#5 “Passages” by Maserati
I wrote about Maserati earlier this month, mostly in the context of the untimely death of their drummer, Jerry Fuchs. Speaking of the album (although it is more a collection of releases found previously on splits, and a few remixes) as a whole, I have to say it is the first post-rock to genuinely overwhelm my senses since Godspeed You! Black Emperor's seminal “Lift Yr Skinny Fists Like Antennas to Heaven.” Certainly, the actual feel of the album is entirely different: this is no grave dirge to mankind; if anything it is a call-to-arms. GY!BE makes you feel as if you're slowly climbing a mountain, Maserati, appropriately enough, feel like a Formula One race. You get in the car, you wait for that slow tick of the lights, and right the hell off you go. The technical aspect of the guitar and pedal work is sensational – until I saw them live, I had no idea they didn't use any synths. Every noise you hear is either a processed guitar or drum. "Passages" is raw drive, taking the motorik beat from a reference to the 70s to a expression of the contemporary.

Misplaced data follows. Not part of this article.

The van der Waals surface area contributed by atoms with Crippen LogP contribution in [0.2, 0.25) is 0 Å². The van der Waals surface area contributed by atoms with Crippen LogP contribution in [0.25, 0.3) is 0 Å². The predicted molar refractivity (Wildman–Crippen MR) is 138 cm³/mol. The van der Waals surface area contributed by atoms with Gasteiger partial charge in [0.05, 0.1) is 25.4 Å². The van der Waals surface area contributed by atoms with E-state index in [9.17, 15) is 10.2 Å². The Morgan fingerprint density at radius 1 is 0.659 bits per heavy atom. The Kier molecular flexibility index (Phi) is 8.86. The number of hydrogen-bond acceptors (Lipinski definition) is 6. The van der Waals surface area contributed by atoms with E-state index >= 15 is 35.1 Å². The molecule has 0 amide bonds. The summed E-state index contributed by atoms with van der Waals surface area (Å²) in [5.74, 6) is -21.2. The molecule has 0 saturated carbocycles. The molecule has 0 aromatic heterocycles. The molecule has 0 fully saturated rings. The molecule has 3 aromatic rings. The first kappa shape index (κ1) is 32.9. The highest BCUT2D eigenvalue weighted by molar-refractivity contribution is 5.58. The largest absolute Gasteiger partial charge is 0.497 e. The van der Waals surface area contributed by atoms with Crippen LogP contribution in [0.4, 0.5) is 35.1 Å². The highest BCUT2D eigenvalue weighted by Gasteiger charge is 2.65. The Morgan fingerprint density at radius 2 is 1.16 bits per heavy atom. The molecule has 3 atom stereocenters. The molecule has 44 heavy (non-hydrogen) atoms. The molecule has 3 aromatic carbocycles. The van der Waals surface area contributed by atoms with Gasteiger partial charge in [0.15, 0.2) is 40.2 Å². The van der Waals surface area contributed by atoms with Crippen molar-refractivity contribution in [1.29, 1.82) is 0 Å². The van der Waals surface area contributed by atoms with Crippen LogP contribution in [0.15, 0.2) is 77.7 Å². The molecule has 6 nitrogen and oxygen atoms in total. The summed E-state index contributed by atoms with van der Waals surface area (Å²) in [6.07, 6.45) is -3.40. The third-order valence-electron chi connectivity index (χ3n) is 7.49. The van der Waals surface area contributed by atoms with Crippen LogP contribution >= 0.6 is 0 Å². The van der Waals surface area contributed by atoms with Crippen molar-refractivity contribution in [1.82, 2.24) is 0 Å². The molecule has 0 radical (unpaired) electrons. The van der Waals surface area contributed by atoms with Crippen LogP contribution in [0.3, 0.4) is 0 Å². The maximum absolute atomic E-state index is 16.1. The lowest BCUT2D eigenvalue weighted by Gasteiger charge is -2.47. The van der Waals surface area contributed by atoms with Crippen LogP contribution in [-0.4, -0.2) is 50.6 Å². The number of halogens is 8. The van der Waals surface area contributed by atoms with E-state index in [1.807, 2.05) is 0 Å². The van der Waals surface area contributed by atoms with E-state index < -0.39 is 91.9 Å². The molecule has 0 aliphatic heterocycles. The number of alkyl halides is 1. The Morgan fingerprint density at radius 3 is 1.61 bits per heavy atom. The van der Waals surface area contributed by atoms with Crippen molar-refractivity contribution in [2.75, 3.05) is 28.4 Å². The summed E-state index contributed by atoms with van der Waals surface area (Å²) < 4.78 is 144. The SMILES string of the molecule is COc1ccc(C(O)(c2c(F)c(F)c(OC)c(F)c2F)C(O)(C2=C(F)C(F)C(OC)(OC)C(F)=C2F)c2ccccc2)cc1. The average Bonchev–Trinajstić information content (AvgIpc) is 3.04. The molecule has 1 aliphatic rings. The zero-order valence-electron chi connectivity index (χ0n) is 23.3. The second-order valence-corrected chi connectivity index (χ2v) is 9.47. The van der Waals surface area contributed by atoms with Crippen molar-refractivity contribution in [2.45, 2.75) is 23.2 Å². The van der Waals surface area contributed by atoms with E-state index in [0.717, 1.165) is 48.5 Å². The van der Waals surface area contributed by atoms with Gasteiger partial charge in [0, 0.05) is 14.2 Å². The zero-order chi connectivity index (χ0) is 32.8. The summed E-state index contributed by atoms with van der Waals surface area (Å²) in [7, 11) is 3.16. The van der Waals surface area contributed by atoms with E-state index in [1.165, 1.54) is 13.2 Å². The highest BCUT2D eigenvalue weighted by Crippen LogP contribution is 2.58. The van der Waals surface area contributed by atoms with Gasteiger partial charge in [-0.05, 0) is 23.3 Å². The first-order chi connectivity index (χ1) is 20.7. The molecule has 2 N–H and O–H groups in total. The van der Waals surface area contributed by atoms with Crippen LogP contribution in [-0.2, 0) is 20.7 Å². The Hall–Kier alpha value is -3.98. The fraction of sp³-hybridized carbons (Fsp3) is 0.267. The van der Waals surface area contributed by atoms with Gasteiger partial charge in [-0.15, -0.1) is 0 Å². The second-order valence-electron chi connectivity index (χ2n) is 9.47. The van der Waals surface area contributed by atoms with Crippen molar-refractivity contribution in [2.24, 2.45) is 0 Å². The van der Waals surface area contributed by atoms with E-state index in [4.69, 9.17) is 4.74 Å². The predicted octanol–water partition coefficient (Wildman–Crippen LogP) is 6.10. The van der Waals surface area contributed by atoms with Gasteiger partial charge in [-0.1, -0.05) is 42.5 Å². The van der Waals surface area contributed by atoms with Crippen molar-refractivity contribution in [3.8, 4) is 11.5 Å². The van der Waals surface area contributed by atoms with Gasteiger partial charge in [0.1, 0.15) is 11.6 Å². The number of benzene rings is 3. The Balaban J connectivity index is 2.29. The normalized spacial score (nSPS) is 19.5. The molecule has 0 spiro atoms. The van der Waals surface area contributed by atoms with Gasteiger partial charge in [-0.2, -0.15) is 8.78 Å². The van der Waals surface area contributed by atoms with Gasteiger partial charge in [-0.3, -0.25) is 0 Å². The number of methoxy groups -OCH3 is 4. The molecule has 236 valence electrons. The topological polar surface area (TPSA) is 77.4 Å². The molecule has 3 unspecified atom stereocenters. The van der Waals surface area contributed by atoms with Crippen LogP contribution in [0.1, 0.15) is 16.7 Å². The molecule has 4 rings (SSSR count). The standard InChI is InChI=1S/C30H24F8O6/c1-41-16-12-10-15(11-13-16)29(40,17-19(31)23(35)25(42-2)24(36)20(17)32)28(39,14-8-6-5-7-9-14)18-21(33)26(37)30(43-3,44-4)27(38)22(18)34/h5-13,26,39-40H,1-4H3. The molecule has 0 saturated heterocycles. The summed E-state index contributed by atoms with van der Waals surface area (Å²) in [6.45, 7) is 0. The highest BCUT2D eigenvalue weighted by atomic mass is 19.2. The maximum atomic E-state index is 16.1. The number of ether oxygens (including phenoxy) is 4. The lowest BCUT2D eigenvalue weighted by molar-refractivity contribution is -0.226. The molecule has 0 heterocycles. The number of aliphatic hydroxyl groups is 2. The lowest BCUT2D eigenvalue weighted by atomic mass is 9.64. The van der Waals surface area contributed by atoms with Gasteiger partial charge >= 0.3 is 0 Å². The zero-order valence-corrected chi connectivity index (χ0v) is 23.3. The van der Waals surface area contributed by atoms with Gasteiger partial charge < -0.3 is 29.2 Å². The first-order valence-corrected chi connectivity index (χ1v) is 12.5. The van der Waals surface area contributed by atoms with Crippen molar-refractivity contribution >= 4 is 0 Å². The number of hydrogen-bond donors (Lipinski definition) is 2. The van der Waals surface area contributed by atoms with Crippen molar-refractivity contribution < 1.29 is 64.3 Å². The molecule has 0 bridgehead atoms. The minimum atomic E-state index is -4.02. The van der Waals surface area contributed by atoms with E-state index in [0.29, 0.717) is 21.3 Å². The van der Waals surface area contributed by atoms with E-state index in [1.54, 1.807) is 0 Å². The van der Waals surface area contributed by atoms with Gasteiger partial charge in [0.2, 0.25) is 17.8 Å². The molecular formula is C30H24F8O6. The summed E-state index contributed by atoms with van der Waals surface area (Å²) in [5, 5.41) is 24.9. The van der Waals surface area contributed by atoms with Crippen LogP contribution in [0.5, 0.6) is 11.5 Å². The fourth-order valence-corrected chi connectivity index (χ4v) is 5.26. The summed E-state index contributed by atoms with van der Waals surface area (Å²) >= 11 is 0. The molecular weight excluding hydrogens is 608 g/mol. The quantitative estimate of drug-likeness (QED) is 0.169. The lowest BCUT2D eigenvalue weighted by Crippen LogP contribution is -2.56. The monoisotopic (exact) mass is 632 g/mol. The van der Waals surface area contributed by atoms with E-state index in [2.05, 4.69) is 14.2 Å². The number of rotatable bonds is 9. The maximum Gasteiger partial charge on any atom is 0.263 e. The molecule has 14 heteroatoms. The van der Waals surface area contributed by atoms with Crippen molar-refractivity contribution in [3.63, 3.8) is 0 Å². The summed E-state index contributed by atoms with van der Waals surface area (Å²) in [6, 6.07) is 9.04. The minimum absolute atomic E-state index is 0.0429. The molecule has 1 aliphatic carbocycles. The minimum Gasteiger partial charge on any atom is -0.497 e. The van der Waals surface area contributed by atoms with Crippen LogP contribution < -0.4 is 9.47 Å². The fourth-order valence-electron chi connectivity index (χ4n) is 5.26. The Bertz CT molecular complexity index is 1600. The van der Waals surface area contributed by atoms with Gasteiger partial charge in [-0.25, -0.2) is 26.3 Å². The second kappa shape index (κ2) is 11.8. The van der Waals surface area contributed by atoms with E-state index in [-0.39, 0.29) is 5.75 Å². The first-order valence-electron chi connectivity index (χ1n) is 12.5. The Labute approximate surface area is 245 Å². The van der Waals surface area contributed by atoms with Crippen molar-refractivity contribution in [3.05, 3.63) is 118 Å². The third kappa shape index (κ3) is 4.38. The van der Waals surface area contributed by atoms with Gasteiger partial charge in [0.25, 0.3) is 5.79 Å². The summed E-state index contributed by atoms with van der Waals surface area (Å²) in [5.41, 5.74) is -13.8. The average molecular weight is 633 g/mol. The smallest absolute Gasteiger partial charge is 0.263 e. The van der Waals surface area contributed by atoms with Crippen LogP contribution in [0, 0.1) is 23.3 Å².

Now that you have read my picks, go on and read CJ's.
I can honestly say that I am not a member of that fraternity of sad folks who feel genuine grief over the death of someone they had never met, nor were ever likely to establish a genuine relationship with. Celebrity deaths do not usually trigger any sort of emotional response in me, outside of “well, ain’t that a shame.” There have been two exceptions to this rule. Both involved entertainers who I had seen at the prime of their abilities.
(Note: I changed the video to this one from the original, which, now that I have audio, wasn't that funny. Here is the original, just in case.)
I saw Mitch Hedberg live during my senior year of high school. I found myself going to comedy clubs at a regular basis around that time, for reason I can’t specifically recall. Maybe it was an unconscious attempt to relieve the pressures of 9/11, which started off the school year, and my own, unrelated, depression, which was coming to a head. I was there with a few friends, including whom I met that night and would later date for a few brief moments. She would later live in a dorm room that was, at one point, Lenny Bruce’s old hotel room, if you wish to bring this around full-circle.